Measuring Employee Engagement
Measuring Up: Tools of the Employee Engagement Trade
Landscape masters Claude Monet and JMW Turner surveyed the lay of the land and painted what they saw, each with their own interpretation and style. Likewise, your organization’s senior leaders look at their employee landscape, interpret what they perceive, and paint a mental picture with broad sweeping strokes. While interpretive creative license has a place in the art world, in the work world, it has none. Misconstrued information can have costly ramifications.
Just like perceptions vary from one person to the next, not all factors of employee engagement influence people equally. Responses are as individual as the individuals who make up your workforce. Measuring those impressions is what gives true depth and dimension to the employee engagement picture your organization paints. It’s a matter of using the right kinds of measurement tools.
Periodic Stay Interviews
Stay interviews can be used at any point during an employee’s tenure. Think of it as a check-in (guided by specific formal questions) to understand what factors make employees loyal and want to stay, triggers that might cause them to leave, and any possible actions that might bolster the employee experience.
Weekly One-on-One Meetings
These regularly scheduled, short (30 minute give or take) conversations between an employee and direct supervisor build a bridge of engagement. Weekly one-on-one meetings play a powerful role in developing strong and trusting working relationships. Consider this a top priority, never to be sidestepped for other “pressing matters.”
This structured (professional 3rd-party facilitated) forum brings groups of employees together. Participants are safe to speak up, express concerns and share ideas. It’s a great way to get a quick reading on how employees are feeling (their engagement level so to speak) and often leads to actionable suggestions for improvement.
Surveys are a robust indicator of employee engagement internally and in context of the broader external sector to which your organization belongs. It’s a strong nod toward issues of importance and implies the high value your organization places on the insights and opinions of all employees.
TalentMap’s 2017 edition of Employee Engagement and Action Planning for Dummies aptly summarizes: “Because employees’ attitudes drive behaviors, and behaviors drive your organization’s financial performance through retention, quality of work, creativity, innovation, and productivity, measuring employee attitudes that drive engagement is the first step toward enhancing performance. The employee survey is a proven, scientifically valid method to measure workforce engagement and one of the best ways to build effective relationships and higher levels of employee engagement.” ¹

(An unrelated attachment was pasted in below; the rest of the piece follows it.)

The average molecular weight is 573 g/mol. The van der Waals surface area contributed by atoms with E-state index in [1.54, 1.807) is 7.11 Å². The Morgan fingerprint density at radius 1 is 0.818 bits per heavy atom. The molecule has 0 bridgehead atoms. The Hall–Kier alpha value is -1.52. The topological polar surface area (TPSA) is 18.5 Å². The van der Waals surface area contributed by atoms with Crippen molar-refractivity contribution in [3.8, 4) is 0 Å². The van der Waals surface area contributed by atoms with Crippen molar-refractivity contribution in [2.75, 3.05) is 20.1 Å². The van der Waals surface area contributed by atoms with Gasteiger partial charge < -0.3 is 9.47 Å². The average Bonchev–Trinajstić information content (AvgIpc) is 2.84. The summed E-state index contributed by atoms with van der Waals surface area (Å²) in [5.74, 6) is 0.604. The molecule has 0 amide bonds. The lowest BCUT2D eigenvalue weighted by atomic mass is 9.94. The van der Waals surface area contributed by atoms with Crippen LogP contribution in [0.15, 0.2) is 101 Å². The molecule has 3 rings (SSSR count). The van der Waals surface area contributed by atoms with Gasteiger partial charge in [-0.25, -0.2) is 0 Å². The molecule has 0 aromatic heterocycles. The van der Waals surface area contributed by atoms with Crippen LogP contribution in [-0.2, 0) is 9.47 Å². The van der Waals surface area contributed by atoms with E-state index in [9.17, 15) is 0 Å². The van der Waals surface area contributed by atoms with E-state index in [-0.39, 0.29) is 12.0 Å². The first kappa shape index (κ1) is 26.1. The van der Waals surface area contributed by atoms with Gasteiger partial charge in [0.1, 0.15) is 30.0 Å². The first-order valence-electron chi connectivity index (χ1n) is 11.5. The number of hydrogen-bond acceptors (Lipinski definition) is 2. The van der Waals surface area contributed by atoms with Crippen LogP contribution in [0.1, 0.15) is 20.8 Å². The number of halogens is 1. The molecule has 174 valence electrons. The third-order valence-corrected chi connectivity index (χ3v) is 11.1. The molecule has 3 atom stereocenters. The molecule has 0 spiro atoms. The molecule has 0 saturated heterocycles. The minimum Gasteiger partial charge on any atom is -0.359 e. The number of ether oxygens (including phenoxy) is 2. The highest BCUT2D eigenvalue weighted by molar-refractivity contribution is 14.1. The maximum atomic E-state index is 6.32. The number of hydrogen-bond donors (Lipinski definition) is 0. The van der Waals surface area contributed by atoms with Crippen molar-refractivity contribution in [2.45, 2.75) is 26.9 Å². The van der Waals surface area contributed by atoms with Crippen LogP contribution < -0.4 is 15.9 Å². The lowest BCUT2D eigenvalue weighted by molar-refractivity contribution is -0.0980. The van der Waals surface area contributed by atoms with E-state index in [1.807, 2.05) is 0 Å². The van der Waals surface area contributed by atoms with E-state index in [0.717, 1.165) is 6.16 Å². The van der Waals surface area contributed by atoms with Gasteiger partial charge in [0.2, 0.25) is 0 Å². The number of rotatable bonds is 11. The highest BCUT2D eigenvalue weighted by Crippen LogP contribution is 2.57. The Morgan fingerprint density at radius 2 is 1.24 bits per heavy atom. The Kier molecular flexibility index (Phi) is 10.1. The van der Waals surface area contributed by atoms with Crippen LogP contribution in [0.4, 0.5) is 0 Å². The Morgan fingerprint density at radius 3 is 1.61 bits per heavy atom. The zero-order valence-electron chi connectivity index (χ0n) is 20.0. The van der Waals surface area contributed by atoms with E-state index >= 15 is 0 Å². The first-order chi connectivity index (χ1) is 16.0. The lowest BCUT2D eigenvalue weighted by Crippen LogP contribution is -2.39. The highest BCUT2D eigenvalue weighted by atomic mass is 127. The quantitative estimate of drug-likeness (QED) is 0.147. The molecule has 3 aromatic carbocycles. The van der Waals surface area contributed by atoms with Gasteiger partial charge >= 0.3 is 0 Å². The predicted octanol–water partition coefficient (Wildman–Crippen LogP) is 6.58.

Interestingly, an article published by Harvard Business Review in 2014 suggests organizations consider additional people metrics to help measure and better understand employee engagement. Some cited examples:
- The amount of work that occurs outside of normal working hours (e.g., evenings and weekends). This is a good indicator of discretionary effort.
- The number of network connections and time spent with people outside of immediate team or region. The building of broad networks beyond core team is a sign of high engagement.
- Variability of network connections over time, or the extent to which an individual’s core network fluctuates month over month. Very high volatility can indicate a rapid change in role and be unsettling for employees, while very low variability can indicate someone stagnating.
- The percentage of participation in ad-hoc meetings and initiatives vs. recurring meetings and processes. Participation in only highly structured events can be an indicator of low engagement.
- Time spent collaborating directly with customers outside of the normal scope of work. This and other measures like it can indicate people are highly engaged enough to help their colleagues even though they might not get credit for it.
The report goes on to say that “when this information is paired with traditional attitudinal data such as…pulse surveys, or annual survey-driven engagement measures, they come together to give an even more accurate picture of what engagement truly means.” ²
Natural hogs-hair brushes, palette knives, pigments, glazes, and varnishes; the right art tools gave the great masters and their contemporaries the ability to bring artistic vision to life. The measure of successful engagement is the degree to which an organization and its employees bring aspirational visions to life. Measuring employee engagement and understanding engagement to achieve mutual success requires the right tools too.
¹TalentMap 2017 Edition, Employee Engagement and Action Planning for Dummies, John Wiley & Sons Canada, Ltd.
Interested in learning more about actions you can take in your organization?
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